Car Bomb at Algerian Barracks Kills 28, Al-Qaeda Claiming Responsibility

A booby-trapped car exploded at a barracks housing coast guard officials in Algeria on Saturday, killing at least 28 people and injuring about 30, the country's official news agency reported, citing hospital authorities.

Al-Qaeda's North African Wing says it is behind the Algerian suicide attacks, according to Al-Jazeera Television. It said al Qaeda Organisation in the Islamic Maghreb said in an Internet statement it was behind both Saturday's bombings, and the attacks in the town of Batna less than 48 hours earlier. The television station gave no further details

Today's explosion ripped through the northern coastal town of Dellys, about 50 kilometers (30 miles) from Algiers, shattering many of the town's windows. In the confusion, security authorities initially gave a lower death toll before the APS agency released an official count by hospitals. Some of those injured were in serious condition.

A recent spate of major bombings in Algeria has generated fears of a return to the mass-scale violence of the 1990s, when Algeria's Islamic insurgency peaked. The country, a staunch U.S. ally in the war against terror, has been trying to turn the page on the 15-year insurgency that killed 200,000 people. Until recently, its efforts appeared mostly successful.

The attack came just two days after another bombing killed at least 22 in a crowd of people in eastern Algeria who were waiting to see visiting President Abdelaziz Bouteflika, who has devoted his eight years in office to ending the insurgency.

There was widespread speculation that Bouteflika was the intended target of that attack, though Algerian officials kept silent on the question. Police said the bomber was killed by security services after he dropped the explosives and tried to escape.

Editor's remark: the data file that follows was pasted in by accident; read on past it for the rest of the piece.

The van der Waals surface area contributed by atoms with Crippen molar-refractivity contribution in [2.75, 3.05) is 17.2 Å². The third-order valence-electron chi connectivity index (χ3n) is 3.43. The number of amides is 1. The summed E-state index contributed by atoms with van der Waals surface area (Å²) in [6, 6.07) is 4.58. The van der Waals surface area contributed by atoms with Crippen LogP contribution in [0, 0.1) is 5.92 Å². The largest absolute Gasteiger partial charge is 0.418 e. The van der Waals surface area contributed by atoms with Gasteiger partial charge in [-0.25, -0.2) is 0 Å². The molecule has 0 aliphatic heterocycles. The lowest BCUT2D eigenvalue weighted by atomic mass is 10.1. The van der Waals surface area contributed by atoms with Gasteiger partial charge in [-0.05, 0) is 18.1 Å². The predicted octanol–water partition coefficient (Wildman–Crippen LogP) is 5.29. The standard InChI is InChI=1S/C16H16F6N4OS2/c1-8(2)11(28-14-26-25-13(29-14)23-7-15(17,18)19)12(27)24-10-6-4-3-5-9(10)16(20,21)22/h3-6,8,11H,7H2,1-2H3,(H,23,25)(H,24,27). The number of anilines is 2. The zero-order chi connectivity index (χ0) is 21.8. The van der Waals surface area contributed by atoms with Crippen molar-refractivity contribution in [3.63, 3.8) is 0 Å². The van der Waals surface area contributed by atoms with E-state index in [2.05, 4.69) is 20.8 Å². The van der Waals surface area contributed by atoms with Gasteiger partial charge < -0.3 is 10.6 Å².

There was no immediate claim of responsibility in either attack. However, an Al Qaeda affiliate calling itself Al Qaeda in Islamic North Africa has been active in Algeria lately. On Friday, Interior Minister Noureddine Yazid Zerhouni warned terrorists that they have "one choice: turn themselves in, or die."

Algeria's insurgency broke out in 1992, after the army canceled legislative elections that a now-banned Islamic fundamentalist party was poised to win.

Widespread killing was on the wane until recently, but violence resurfaced this year after Algeria's Salafist Group for Call and Combat, or GSPC, officially linked with Al Qaeda, taking the name Al Qaeda in Islamic North Africa.

The group claimed responsibility for other attacks this year, including an April suicide bombing outside the prime minister's office in Algiers and a simultaneous attack on a police station that killed 32 people.

Al Qaeda's Algerian branch also said it was responsible for another attack in July, when a suicide bomber blew up a refrigerated truck inside a military encampment southeast of the Algerian capital, killing 10 soldiers.